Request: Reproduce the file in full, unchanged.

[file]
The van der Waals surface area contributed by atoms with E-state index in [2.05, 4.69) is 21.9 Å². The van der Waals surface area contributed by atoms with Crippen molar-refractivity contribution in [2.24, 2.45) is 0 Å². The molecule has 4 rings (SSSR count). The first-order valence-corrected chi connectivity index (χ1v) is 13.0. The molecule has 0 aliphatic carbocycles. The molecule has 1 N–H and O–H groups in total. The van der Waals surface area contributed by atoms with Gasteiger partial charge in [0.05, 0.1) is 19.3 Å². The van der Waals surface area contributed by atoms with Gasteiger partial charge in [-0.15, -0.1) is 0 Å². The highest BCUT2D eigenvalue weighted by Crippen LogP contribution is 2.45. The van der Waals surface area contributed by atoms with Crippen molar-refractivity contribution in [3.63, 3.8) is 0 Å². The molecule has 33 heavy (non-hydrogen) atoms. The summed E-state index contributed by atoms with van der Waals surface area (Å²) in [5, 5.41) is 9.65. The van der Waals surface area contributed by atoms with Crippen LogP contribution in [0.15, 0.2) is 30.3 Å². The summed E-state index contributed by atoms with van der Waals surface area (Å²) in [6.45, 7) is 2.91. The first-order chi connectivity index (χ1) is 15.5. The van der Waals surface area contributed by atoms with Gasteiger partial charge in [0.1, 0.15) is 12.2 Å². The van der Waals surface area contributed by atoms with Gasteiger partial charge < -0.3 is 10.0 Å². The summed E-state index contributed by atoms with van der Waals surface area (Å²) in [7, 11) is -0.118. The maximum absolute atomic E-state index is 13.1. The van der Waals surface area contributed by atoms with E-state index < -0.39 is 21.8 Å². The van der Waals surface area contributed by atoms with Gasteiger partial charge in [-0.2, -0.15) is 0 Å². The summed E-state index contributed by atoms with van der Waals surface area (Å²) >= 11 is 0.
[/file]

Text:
The van der Waals surface area contributed by atoms with E-state index in [2.05, 4.69) is 21.9 Å². The van der Waals surface area contributed by atoms with Crippen molar-refractivity contribution in [2.24, 2.45) is 0 Å². The molecule has 4 rings (SSSR count). The first-order valence-corrected chi connectivity index (χ1v) is 13.0. The molecule has 0 aliphatic carbocycles. The molecule has 1 N–H and O–H groups in total. The van der Waals surface area contributed by atoms with Gasteiger partial charge in [0.05, 0.1) is 19.3 Å². The van der Waals surface area contributed by atoms with Gasteiger partial charge in [-0.15, -0.1) is 0 Å². The highest BCUT2D eigenvalue weighted by Crippen LogP contribution is 2.45. The van der Waals surface area contributed by atoms with Crippen molar-refractivity contribution in [3.63, 3.8) is 0 Å². The molecule has 33 heavy (non-hydrogen) atoms. The summed E-state index contributed by atoms with van der Waals surface area (Å²) in [5, 5.41) is 9.65. The van der Waals surface area contributed by atoms with Crippen LogP contribution in [0.15, 0.2) is 30.3 Å². The summed E-state index contributed by atoms with van der Waals surface area (Å²) in [6.45, 7) is 2.91. The first-order chi connectivity index (χ1) is 15.5. The van der Waals surface area contributed by atoms with Gasteiger partial charge in [0.1, 0.15) is 12.2 Å². The van der Waals surface area contributed by atoms with Gasteiger partial charge < -0.3 is 10.0 Å². The summed E-state index contributed by atoms with van der Waals surface area (Å²) in [7, 11) is -0.118. The maximum absolute atomic E-state index is 13.1. The van der Waals surface area contributed by atoms with E-state index < -0.39 is 21.8 Å². The van der Waals surface area contributed by atoms with Gasteiger partial charge in [-0.2, -0.15) is 0 Å². The summed E-state index contributed by atoms with van der Waals surface area (Å²) >= 11 is 0.